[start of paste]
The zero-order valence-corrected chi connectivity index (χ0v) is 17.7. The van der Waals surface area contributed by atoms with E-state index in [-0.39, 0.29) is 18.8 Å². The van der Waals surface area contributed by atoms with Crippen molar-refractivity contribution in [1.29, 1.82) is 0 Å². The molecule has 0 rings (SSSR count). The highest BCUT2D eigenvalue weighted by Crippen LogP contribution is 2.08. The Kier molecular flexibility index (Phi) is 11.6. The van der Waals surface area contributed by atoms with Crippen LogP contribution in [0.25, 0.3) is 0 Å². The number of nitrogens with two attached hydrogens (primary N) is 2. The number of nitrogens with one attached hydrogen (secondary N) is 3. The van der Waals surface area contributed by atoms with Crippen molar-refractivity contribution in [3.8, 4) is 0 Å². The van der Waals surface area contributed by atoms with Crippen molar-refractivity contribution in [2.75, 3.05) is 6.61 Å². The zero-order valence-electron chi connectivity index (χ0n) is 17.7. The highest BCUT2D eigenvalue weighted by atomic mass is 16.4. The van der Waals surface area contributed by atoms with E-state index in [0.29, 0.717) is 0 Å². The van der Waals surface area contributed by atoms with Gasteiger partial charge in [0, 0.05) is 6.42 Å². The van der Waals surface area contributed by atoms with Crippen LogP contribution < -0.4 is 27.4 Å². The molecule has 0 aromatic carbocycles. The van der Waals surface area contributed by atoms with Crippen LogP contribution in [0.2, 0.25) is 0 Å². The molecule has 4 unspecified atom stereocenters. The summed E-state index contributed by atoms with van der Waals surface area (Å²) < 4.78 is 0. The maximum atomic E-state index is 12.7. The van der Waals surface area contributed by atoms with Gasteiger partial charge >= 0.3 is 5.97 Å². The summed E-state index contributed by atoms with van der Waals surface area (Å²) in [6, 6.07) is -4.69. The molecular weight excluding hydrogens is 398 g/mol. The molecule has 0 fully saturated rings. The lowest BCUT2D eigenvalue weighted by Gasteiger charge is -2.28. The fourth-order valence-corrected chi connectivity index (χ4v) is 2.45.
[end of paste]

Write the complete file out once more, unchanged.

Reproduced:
The zero-order valence-corrected chi connectivity index (χ0v) is 17.7. The van der Waals surface area contributed by atoms with E-state index in [-0.39, 0.29) is 18.8 Å². The van der Waals surface area contributed by atoms with Crippen molar-refractivity contribution in [1.29, 1.82) is 0 Å². The molecule has 0 rings (SSSR count). The highest BCUT2D eigenvalue weighted by Crippen LogP contribution is 2.08. The Kier molecular flexibility index (Phi) is 11.6. The van der Waals surface area contributed by atoms with Crippen LogP contribution in [0.25, 0.3) is 0 Å². The number of nitrogens with two attached hydrogens (primary N) is 2. The number of nitrogens with one attached hydrogen (secondary N) is 3. The van der Waals surface area contributed by atoms with Crippen molar-refractivity contribution in [3.8, 4) is 0 Å². The van der Waals surface area contributed by atoms with Crippen molar-refractivity contribution in [2.75, 3.05) is 6.61 Å². The zero-order valence-electron chi connectivity index (χ0n) is 17.7. The highest BCUT2D eigenvalue weighted by atomic mass is 16.4. The van der Waals surface area contributed by atoms with E-state index in [0.29, 0.717) is 0 Å². The van der Waals surface area contributed by atoms with Gasteiger partial charge in [0, 0.05) is 6.42 Å². The van der Waals surface area contributed by atoms with Crippen LogP contribution < -0.4 is 27.4 Å². The molecule has 0 aromatic carbocycles. The van der Waals surface area contributed by atoms with Crippen LogP contribution in [0.2, 0.25) is 0 Å². The molecule has 4 unspecified atom stereocenters. The summed E-state index contributed by atoms with van der Waals surface area (Å²) < 4.78 is 0. The maximum atomic E-state index is 12.7. The van der Waals surface area contributed by atoms with Gasteiger partial charge >= 0.3 is 5.97 Å². The summed E-state index contributed by atoms with van der Waals surface area (Å²) in [6, 6.07) is -4.69. The molecular weight excluding hydrogens is 398 g/mol. The molecule has 0 fully saturated rings. The lowest BCUT2D eigenvalue weighted by Gasteiger charge is -2.28. The fourth-order valence-corrected chi connectivity index (χ4v) is 2.45.